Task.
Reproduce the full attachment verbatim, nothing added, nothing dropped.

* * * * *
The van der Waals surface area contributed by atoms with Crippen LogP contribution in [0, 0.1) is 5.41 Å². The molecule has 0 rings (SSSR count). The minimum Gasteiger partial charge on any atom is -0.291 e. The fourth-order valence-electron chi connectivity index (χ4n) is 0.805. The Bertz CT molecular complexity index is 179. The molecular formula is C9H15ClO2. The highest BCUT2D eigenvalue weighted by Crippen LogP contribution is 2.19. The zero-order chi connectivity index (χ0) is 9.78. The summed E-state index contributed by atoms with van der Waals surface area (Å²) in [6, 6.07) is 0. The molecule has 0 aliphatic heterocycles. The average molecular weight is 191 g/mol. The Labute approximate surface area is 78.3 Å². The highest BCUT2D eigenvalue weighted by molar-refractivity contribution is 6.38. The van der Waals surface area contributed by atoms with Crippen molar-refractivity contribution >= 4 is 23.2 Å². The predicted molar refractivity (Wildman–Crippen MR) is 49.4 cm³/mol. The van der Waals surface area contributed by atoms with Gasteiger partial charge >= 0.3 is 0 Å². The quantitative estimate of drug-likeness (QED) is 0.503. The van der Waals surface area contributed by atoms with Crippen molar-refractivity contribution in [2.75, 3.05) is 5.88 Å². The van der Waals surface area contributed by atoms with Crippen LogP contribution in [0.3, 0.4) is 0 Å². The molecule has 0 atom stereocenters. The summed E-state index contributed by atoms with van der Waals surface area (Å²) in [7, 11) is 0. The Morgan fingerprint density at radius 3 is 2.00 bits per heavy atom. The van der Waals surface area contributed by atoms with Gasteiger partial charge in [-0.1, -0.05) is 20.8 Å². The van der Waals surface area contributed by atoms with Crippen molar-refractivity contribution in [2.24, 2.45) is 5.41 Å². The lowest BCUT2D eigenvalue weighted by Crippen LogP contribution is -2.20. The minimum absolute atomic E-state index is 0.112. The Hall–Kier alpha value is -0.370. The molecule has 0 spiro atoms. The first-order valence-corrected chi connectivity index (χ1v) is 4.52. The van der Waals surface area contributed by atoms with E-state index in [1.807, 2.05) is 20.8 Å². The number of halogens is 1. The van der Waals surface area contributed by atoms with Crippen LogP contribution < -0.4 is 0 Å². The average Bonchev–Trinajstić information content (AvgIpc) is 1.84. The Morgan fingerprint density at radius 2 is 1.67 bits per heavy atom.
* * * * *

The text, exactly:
The van der Waals surface area contributed by atoms with Crippen LogP contribution in [0, 0.1) is 5.41 Å². The molecule has 0 rings (SSSR count). The minimum Gasteiger partial charge on any atom is -0.291 e. The fourth-order valence-electron chi connectivity index (χ4n) is 0.805. The Bertz CT molecular complexity index is 179. The molecular formula is C9H15ClO2. The highest BCUT2D eigenvalue weighted by Crippen LogP contribution is 2.19. The zero-order chi connectivity index (χ0) is 9.78. The summed E-state index contributed by atoms with van der Waals surface area (Å²) in [6, 6.07) is 0. The molecule has 0 aliphatic heterocycles. The average molecular weight is 191 g/mol. The Labute approximate surface area is 78.3 Å². The highest BCUT2D eigenvalue weighted by molar-refractivity contribution is 6.38. The van der Waals surface area contributed by atoms with Crippen molar-refractivity contribution >= 4 is 23.2 Å². The predicted molar refractivity (Wildman–Crippen MR) is 49.4 cm³/mol. The van der Waals surface area contributed by atoms with Gasteiger partial charge >= 0.3 is 0 Å². The quantitative estimate of drug-likeness (QED) is 0.503. The van der Waals surface area contributed by atoms with Crippen molar-refractivity contribution in [2.75, 3.05) is 5.88 Å². The van der Waals surface area contributed by atoms with Crippen LogP contribution in [0.3, 0.4) is 0 Å². The molecule has 0 atom stereocenters. The summed E-state index contributed by atoms with van der Waals surface area (Å²) in [7, 11) is 0. The Morgan fingerprint density at radius 3 is 2.00 bits per heavy atom. The van der Waals surface area contributed by atoms with Gasteiger partial charge in [-0.1, -0.05) is 20.8 Å². The van der Waals surface area contributed by atoms with Crippen molar-refractivity contribution in [2.24, 2.45) is 5.41 Å². The lowest BCUT2D eigenvalue weighted by Crippen LogP contribution is -2.20. The minimum absolute atomic E-state index is 0.112. The Hall–Kier alpha value is -0.370. The molecule has 0 spiro atoms. The first-order valence-corrected chi connectivity index (χ1v) is 4.52. The van der Waals surface area contributed by atoms with E-state index in [1.807, 2.05) is 20.8 Å². The number of halogens is 1. The van der Waals surface area contributed by atoms with Crippen LogP contribution < -0.4 is 0 Å². The average Bonchev–Trinajstić information content (AvgIpc) is 1.84. The Morgan fingerprint density at radius 2 is 1.67 bits per heavy atom.